My dad had gone to town and left me in charge of the barn. I was in seventh grade and on Christmas vacation. Dad and I had cleaned the gutters together, now he was off to the mill in Middleton to grind feed for our cows. If I had been younger I would have begged to go along. On this day I was proud to stay behind and finish the morning chores by myself. I was feeling grown up.
If you enter the haymow of our barn, the initials “J.K.” are carved neatly into the wooden post to your left, just above the electric light switches. You would have found his initials on a wooden stanchion in the basement, too. J.K. either had too much time on his hands or he did not want to be forgotten.
“Do you work on barns?” I shouted toward the three Amish men working on a roof in downtown Middleton. They were re-shingling a tall Victorian house on University Avenue, the main street. I needed a new barn roof. A friend had suggested I check out the Amish. Seeing them here, just three miles from our Ashton farm, felt like destiny.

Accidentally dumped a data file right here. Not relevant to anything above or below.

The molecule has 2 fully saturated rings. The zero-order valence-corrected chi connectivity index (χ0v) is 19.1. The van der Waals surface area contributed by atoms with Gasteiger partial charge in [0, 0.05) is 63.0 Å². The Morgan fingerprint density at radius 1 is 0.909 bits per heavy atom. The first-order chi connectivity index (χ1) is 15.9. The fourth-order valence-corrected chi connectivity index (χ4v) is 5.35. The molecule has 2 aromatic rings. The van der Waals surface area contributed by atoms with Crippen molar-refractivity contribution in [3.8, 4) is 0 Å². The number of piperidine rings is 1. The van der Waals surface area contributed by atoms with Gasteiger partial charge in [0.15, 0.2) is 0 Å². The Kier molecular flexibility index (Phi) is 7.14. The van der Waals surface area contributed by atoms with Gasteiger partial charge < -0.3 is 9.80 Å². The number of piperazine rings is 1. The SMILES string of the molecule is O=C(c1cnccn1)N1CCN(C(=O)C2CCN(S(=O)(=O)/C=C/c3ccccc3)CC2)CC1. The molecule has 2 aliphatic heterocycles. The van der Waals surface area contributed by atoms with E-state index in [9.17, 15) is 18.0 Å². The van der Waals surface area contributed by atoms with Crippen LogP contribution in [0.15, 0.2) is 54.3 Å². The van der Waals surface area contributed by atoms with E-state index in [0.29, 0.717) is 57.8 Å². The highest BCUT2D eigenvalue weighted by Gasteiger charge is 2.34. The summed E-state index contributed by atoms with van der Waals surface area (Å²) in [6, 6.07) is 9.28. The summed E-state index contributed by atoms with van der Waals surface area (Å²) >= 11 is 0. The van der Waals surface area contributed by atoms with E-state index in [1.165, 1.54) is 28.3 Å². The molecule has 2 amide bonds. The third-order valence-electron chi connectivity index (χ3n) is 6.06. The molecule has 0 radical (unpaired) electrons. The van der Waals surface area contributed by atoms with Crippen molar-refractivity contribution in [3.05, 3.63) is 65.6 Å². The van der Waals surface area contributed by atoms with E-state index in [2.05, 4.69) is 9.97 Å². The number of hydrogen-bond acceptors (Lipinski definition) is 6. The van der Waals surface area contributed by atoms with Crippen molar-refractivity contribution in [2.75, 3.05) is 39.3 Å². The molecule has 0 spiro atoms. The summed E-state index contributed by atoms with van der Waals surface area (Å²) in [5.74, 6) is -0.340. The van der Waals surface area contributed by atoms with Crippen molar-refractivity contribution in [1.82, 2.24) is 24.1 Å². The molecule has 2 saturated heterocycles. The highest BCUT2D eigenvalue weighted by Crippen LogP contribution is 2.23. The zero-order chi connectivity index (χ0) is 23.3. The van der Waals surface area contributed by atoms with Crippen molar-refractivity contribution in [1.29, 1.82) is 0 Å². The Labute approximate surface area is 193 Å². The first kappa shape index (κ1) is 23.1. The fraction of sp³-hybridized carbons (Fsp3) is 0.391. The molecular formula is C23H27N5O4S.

Barn fires were once common enough that a newspaper headline about another fire might not raise your eyebrow until the day it was your own barn in the story.
That day for us was July 6, 1941.
Though I’ve spent a chunk of my life in one and I’ve been asked sarcastically a few times if I were born in one, I’m not an expert on barns. That would be Jerry Apps, author of Barns of Wisconsin. When I need help recalling the types of barns we’ve had on The Old Brabender Place or the shapes of their rooflines, I just pull out my dog-eared 1977 edition, beautifully illustrated by Allen Strang, to find all I need to know about old barns like ours.
This blog is a book in the making. If you're a new visitor, read Whole Hearted - A Farm Love Story. You can also find a copy in Prologue.